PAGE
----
Religious leaders and World Bank commit to ending extreme poverty

WASHINGTON — A group of diverse religious leaders has issued a statement giving strong support and “moral consensus” to a World Bank-initiated effort to end extreme poverty in 15 years.

The statement, “Ending Extreme Poverty: A Moral and Spiritual Imperative”, was released today at a media teleconference featuring World Bank President Jim Young Kim and representatives of the religious groups which drafted it, including Bani Dugal, the Principal Representative of the Baha’i International Community to the United Nations.

“Ending extreme poverty will require a comprehensive approach that tackles its root causes – including preventable illness, a lack of access to quality education, joblessness, corruption, violent conflicts, and discrimination against women, ethnic minorities and other groups,” said the statement, whose authors included representatives of the Baha’i, Buddhist, Christian, Hindu, Jewish, Muslim, and Sikh faiths.

“It will also call for a change in the habits that cause poverty – greed and hedonism, numbness to the pain of others, exploitation of people and the natural world,” said the statement.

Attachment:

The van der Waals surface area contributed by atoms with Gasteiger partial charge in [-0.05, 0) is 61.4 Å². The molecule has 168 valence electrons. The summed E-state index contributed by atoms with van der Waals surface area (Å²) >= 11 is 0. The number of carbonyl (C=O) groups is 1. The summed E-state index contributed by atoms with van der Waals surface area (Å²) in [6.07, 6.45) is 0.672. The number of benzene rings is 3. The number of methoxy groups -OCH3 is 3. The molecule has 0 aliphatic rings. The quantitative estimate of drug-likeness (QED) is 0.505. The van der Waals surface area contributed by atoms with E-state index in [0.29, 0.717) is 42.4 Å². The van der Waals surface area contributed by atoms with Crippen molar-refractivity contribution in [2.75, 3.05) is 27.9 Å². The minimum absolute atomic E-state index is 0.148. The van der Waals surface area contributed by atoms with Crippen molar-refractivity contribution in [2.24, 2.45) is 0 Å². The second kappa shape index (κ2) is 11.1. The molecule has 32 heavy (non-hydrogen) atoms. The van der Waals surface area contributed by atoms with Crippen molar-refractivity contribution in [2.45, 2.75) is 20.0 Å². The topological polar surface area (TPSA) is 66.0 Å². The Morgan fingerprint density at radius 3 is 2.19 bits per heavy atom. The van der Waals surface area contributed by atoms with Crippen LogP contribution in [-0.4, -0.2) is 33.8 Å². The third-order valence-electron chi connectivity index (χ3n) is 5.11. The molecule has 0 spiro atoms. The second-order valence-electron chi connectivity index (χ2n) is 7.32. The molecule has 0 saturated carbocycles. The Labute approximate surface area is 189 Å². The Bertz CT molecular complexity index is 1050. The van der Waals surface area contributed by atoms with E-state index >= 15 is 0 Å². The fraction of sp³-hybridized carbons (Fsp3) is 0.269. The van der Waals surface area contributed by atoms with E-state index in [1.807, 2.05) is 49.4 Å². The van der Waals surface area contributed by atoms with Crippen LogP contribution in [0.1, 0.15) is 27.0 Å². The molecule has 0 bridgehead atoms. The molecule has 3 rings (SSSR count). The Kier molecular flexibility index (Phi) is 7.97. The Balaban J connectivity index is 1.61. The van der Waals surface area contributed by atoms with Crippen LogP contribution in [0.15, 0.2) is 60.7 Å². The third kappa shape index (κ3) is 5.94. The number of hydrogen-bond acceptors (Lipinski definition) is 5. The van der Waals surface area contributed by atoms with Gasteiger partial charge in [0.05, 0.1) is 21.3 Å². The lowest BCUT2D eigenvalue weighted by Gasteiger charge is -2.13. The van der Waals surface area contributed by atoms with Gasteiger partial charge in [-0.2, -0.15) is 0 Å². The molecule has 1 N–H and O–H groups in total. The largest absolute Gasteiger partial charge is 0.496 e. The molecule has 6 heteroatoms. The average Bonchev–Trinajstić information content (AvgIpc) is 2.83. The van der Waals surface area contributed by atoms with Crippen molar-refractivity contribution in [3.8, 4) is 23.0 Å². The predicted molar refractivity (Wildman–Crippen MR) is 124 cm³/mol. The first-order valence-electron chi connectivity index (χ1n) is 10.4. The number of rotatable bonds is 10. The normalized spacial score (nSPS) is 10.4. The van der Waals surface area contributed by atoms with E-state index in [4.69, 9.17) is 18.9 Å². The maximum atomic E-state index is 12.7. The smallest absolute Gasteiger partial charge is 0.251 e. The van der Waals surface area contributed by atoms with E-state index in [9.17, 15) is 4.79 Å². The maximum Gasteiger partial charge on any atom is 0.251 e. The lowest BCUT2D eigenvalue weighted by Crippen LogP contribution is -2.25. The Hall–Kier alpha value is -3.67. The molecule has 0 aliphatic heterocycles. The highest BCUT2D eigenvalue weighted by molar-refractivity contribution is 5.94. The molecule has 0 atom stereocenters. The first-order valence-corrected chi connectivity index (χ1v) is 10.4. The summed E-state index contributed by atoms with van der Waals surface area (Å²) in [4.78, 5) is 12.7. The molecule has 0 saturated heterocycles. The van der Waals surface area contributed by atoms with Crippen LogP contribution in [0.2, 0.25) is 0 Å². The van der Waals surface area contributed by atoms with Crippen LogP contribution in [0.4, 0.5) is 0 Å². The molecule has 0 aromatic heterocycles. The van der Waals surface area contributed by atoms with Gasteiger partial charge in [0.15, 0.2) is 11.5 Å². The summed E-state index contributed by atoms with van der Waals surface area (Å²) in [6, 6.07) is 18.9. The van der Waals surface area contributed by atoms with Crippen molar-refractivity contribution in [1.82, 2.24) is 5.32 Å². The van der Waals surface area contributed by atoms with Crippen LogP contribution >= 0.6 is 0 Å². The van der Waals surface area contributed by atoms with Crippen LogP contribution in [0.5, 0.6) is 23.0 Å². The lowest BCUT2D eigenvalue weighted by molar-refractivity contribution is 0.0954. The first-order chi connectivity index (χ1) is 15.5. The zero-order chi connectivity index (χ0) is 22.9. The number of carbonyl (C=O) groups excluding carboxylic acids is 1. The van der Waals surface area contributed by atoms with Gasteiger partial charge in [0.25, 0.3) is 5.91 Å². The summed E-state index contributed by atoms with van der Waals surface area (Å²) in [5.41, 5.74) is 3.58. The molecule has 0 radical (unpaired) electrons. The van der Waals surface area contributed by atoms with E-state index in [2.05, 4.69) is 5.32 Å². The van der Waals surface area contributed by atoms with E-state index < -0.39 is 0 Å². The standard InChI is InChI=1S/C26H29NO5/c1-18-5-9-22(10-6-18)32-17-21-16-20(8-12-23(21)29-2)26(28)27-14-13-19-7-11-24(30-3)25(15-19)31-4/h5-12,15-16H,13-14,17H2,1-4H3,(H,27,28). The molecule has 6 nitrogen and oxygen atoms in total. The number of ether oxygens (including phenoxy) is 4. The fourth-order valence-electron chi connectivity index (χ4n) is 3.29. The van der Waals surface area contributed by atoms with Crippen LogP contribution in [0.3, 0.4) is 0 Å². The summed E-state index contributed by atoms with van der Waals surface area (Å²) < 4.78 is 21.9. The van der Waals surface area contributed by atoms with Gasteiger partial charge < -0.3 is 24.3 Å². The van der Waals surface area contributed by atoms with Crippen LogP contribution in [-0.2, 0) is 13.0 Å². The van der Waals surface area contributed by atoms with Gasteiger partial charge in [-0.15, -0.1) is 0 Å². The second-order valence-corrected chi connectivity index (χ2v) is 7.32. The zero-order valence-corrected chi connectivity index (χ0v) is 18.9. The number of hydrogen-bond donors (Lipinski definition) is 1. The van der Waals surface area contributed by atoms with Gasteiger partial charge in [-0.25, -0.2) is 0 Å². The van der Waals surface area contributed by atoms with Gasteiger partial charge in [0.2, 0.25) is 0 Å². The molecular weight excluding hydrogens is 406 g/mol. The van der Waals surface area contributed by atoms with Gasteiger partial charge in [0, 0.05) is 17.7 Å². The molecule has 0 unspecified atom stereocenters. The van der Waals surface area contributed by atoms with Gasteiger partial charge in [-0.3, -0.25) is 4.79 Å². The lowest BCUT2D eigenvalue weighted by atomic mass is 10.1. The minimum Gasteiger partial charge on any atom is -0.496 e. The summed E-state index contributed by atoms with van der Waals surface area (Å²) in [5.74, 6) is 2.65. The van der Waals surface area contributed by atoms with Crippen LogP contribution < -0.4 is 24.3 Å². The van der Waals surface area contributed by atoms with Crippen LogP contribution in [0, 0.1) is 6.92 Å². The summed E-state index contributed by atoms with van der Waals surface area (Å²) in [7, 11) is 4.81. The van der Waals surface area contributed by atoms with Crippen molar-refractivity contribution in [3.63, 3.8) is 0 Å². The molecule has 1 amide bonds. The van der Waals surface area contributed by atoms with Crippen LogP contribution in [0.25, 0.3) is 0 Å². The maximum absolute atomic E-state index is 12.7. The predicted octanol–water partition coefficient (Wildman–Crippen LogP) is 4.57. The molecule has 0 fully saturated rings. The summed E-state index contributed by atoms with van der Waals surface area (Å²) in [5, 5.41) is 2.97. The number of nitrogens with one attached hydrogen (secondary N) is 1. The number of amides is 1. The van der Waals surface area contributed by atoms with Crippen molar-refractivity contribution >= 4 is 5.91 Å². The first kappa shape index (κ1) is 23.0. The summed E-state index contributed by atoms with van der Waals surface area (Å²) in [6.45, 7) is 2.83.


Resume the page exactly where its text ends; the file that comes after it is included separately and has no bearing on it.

Ms. Dugal said Baha’is were happy to participate in the initiative and to endorse the statement.

“In general, faith has the capacity to tap the deepest reservoirs of human motivation and therefore release the collective will and raise the consciousness of the people, in a way that brings the moral dimension of poverty to the fore,” said Ms. Dugal.

“In the Baha’i view, individuals have a responsibility to assist the poor, but societies and their institutions are responsible for creating the conditions where poverty can be eradicated.

“Efforts to fulfil that responsibility and to promote the well-being of all have been blocked largely by the pursuit of self-interest and overall disunity that sadly seems to characterize many of our individual and institutional pursuits today.

“What is needed is a new vision of society where cooperation is the dominant mode of social and economic interaction, and where recognition of our underlying oneness and interdependence is firmly upheld,” said Ms. Dugal.

Read more at http://news.bahai.org/story/1049

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